“We really did,” said Bryan Schaefers, the St. Clair County Emergency Management Agency planner. “It could have been so much worse.”
Southern St. Clair County, which includes Pell City, only received a dusting of snow after ice and snow moved into the area late Wednesday afternoon.
“People did a lot better than two weeks ago,” Schaefers said. “People stayed home and did not travel.”
He said schools were also closed and children remained home.
“We were much better prepared for this,” Schaefers said.
He said people were warned ahead of time to get home by 3 p.m. Wednesday in anticipating for 2-3 inches of snow.
“People were really listening and knew what they had to do,” Schaefers said.
He said at one point Wednesday night roads did become impassible, but snow melted quickly as the morning came Thursday.
“This morning there are still three roads that are closed,” Schaefers said.
The three roads, Chandler Mountain Road, Mt. View and Hair Pin Curve are all in the northern part of St. Clair County, which received the most snow, Wednesday night and into Thursday morning.
Schaefers said there were several accidents across St. Clair County as the wintry mixture of ice, sleet and snow entered the county.
Sgt. Don Newton, the public information officer for the Pell City Police Department, said there were no weather-related accidents on city roads Wednesday night and into Thursday morning.
Schaefers said temperatures hovered around freezing most of Wednesday night and into Thursday morning.
Temperatures were expected to reach 41 by noon Thursday, and temperatures were above freezing by mid-morning Thursday.
Schaefer said another difference with this storm and the one two weeks ago was the temperature was much colder during the first round of the snow, and the storm moved into the area quickly, catching people by surprised.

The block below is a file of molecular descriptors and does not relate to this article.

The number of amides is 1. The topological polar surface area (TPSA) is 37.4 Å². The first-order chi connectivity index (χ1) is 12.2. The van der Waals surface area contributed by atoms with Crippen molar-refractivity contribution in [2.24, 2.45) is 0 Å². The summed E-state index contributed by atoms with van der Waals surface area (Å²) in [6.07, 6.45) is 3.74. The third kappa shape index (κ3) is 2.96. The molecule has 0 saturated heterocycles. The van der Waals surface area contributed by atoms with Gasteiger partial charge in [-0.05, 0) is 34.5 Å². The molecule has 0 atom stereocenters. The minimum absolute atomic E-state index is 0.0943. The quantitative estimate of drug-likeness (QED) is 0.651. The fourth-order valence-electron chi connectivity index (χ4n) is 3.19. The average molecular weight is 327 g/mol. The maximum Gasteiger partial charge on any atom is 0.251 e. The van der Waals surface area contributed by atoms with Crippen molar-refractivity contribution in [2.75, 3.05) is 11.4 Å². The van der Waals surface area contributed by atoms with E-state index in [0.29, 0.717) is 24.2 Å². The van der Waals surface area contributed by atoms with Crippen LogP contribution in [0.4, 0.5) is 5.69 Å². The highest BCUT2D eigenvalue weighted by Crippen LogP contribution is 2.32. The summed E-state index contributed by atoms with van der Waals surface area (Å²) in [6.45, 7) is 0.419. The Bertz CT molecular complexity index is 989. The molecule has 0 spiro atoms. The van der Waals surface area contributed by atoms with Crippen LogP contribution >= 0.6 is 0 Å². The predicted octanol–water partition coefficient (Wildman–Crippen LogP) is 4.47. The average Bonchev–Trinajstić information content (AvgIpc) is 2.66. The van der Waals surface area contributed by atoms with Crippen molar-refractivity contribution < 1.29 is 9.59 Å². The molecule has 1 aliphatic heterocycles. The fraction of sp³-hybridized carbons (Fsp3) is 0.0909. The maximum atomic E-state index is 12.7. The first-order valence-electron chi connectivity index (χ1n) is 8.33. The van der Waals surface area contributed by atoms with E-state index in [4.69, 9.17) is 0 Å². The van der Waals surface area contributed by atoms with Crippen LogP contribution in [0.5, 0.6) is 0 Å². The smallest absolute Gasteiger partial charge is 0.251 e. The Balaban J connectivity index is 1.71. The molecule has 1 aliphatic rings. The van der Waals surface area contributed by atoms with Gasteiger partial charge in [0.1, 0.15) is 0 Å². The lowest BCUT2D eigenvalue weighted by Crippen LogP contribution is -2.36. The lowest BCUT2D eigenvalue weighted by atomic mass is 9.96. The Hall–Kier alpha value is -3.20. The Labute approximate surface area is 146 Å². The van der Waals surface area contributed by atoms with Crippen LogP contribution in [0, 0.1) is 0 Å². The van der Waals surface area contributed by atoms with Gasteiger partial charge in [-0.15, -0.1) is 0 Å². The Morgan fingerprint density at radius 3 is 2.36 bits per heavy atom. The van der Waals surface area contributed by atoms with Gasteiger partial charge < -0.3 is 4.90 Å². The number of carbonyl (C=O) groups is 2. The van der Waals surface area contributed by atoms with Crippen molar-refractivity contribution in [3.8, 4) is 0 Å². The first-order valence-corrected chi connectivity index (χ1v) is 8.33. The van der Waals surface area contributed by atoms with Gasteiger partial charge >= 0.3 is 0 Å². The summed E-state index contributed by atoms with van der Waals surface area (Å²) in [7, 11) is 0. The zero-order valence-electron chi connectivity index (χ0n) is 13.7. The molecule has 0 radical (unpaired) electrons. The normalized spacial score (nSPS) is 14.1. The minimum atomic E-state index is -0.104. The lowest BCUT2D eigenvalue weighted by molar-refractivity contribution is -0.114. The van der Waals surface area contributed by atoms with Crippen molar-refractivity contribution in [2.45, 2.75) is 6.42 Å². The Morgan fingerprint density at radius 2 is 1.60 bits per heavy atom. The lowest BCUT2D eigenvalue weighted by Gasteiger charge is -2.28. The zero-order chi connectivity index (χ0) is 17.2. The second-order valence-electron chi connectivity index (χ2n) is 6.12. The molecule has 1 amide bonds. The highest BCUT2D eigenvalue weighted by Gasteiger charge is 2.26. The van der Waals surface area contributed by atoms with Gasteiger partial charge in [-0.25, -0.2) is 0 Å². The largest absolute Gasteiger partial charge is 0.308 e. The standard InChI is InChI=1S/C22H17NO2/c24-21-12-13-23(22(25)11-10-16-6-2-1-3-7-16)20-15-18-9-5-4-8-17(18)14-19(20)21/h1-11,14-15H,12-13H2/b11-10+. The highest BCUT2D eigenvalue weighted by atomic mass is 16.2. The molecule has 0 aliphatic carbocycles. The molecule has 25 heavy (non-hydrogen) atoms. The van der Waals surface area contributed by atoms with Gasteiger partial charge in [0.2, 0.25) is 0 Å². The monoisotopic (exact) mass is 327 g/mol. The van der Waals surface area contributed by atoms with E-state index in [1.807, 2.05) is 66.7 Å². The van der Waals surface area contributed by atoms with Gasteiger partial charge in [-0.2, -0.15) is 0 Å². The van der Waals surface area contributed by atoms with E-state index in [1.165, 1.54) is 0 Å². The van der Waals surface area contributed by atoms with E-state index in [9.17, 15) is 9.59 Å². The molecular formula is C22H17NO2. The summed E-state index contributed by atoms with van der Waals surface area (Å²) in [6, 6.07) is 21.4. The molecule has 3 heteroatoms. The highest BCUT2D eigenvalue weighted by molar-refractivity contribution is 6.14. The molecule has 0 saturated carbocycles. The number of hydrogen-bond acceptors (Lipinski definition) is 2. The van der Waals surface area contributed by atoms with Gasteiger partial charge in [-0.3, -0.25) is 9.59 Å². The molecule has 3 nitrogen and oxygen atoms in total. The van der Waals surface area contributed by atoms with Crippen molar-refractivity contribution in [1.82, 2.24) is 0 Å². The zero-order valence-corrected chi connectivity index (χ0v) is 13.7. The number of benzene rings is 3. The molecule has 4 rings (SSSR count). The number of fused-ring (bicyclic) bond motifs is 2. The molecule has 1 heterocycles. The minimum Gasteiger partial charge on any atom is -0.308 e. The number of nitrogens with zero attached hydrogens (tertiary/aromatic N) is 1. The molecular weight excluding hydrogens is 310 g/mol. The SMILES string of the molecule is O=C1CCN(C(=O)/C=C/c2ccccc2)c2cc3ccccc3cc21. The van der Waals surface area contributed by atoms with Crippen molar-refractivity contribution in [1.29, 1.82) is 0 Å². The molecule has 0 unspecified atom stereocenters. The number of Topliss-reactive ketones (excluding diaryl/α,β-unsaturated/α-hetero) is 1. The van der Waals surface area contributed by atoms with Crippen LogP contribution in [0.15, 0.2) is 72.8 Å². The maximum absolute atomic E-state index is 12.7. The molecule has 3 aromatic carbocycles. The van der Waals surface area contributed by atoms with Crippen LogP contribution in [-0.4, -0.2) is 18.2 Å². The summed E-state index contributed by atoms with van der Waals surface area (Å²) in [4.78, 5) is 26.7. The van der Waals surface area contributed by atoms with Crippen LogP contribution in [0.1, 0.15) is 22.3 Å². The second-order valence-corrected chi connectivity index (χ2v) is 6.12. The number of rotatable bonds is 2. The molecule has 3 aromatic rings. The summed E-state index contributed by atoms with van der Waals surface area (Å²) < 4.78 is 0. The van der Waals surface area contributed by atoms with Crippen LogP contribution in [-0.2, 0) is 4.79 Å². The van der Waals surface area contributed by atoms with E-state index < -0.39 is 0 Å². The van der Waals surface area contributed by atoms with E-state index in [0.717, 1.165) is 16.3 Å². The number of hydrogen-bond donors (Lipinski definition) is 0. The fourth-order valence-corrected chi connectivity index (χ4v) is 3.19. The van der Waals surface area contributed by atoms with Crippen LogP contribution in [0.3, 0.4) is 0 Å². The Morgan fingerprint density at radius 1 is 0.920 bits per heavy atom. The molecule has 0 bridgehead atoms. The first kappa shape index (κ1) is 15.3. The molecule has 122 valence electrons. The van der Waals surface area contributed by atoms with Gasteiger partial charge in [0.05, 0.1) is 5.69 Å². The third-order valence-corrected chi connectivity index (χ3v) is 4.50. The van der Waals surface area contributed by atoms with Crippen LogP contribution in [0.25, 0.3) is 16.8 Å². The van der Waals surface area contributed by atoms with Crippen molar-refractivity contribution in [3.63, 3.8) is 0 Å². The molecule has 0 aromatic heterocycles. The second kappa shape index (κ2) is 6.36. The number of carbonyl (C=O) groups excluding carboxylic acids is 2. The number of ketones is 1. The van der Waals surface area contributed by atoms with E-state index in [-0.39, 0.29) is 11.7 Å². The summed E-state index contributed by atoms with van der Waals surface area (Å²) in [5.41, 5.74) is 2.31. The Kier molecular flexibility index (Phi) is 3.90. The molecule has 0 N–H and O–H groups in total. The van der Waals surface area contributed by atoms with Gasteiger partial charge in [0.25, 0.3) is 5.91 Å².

Road conditions deteriorated quickly in the first snow storm.
“We had a lot more warning this time,” he said.
All Pell City offices opened Thursday morning as normal, and St. Clair County offices delayed openings an hour of two.
While the winter storm only dusted the area here, ice and snow caused massive power outages in Georgia and South Carolina.
Alabama State Trooper post in Jacksonville reported no accidents in Talladega County during the winter weather Wednesday night and early Thursday.
Two crews from Coosa Valley Electric Cooperative in Talladega traveled to Georgia to assist in power restoration efforts there in the wake of winter storm Pax.
Southern Rivers Energy, an 18,600-member electric cooperative headquartered in Barnesville, Ga., reported early Thursday that it had nearly half of its consumers without electricity.
“We have sent 10 men and their equipment to Georgia to help restore service to cooperative members who are out of power,” said Leland Fuller, CVEC general manager. “We have been in contact with our statewide association for the past couple of days helping coordinate Alabama’s response to expected requests.”
Statewide, cooperatives sent dozens of crews to Georgia and South Carolina to help those Cooperatives rebuild their systems.
Trees and tree limbs toppled under the weight of ice accumulations, knocking down power lines and poles.
With such widespread damage, individual utilities don’t have enough workers on hand to restore all of the damage in a timely manner.
In situations like this, the Alabama Rural Electric Association of Cooperatives coordinates with other similar statewide associations to organize additional assistance.
“This is one of the great things about cooperatives,” Fuller said. “We help each other in times of need. Each of us has the crews and equipment needed to respond quickly and effectively when disaster strikes. We have had to request assistance from other cooperatives to help us recover from storms. This is our turn to help someone else.”
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